Should Ghost have been made into a Musical?

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I’ve been mulling over my review of Ghost the Musical for over a week. I’m a publisher’s worst nightmare. I must admit I am probably the only person in the world who has not watched the film. Leading up to opening night I struggled to decide whether I should watch it or not. I ended up going with the latter. I am going to let the stage show speak for itself. Ghost is a classic movie with heartfelt emotions which are emphasised through close-ups and an intimacy between the audience and the performance only a screen can emphasise. So why is the musical so successful? 

From the moment the music began I was surprised. Visual effects were used to bring the audience closer. Shadows thrown across sheer screens, a change in lighting, the fluidity of the set changes all worked to emphasise action. The allusive door scene, where Sam’s ghost disappears through a door, still leaves me questioning how. One scene with the Subway Ghost on a train was visually appealing but also quite vague. You are aware Sam’s ghost and the Subway Ghost are on the train and objects are flying everywhere, Sam gets thrown around, but you can’t see a lot of what is happening. Although I was frustrated it wasn’t clear, it added to the suspense of the scene. 

The first two numbers, although they were performed well, were vocally dull. It wasn’t until ‘More’ was performed that my interested was grabbed. The classic, cheesy musical dance numbers are an ultimate hit in my books. The ensemble stole the focus and held it. My favourite scene in the show was during ‘Are You a Believer?’ where the character of Oda Mae was introduced. She was the highlight of the show. The contrast between her bubbly, upbeat songs and Molly’s slow grieving numbers were needed to keep the story moving. Wendy Mae Brown was unintentionally the star of the show and I loved every minute she was on stage.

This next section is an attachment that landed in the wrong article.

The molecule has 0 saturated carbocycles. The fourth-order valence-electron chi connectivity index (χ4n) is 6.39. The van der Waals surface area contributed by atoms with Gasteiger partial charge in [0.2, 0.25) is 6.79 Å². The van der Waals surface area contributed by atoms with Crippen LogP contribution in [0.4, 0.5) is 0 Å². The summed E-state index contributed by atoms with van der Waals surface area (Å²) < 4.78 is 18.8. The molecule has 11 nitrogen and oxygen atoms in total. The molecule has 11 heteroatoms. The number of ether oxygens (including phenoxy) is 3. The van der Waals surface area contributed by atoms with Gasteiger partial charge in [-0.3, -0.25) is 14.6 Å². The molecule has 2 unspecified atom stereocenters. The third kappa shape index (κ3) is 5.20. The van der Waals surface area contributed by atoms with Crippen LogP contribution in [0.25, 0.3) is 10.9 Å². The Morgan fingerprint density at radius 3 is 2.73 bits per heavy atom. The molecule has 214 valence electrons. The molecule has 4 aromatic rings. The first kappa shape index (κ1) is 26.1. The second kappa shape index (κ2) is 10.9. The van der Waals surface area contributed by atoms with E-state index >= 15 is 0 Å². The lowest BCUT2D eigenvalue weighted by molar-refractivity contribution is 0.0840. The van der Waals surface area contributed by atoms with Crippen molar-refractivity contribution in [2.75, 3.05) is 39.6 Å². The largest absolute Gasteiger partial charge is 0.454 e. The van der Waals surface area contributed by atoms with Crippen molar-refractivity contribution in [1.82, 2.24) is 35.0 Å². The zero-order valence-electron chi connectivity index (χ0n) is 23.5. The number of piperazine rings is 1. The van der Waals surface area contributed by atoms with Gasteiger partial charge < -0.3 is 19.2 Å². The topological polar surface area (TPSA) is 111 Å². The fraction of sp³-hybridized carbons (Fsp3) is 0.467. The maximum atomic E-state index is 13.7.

The cast is extremely talented and diverse. I’ve seen Rob Mills and Jemma Rix perform before and I was impressed with their work. Although I feel Rix was not challenged vocally enough in the role, her depiction of Molly was done well. It was nice to see her focus on transmitting emotionally. David Roberts and David Denis both surprised me in the second act as their characters were revealed. 

Overall I was surprised by this musical. It wasn’t quite how I imagined it but I still enjoyed it. But why is it successful? Catherine Bray mentioned in the program, “with a musical, you don’t have close-ups: the songs are your close-ups, the songs are what draw you into the heart of this story”. I couldn’t agree more. For more information head to the Ghost the Musical website. Hurry, it leaves Perth soon!





About Tara Sidebottom

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Living life under a rock; exploring the worlds of fiction on page, screen and stage. Unintentional foodie and Instagram addict @tara_michelleanne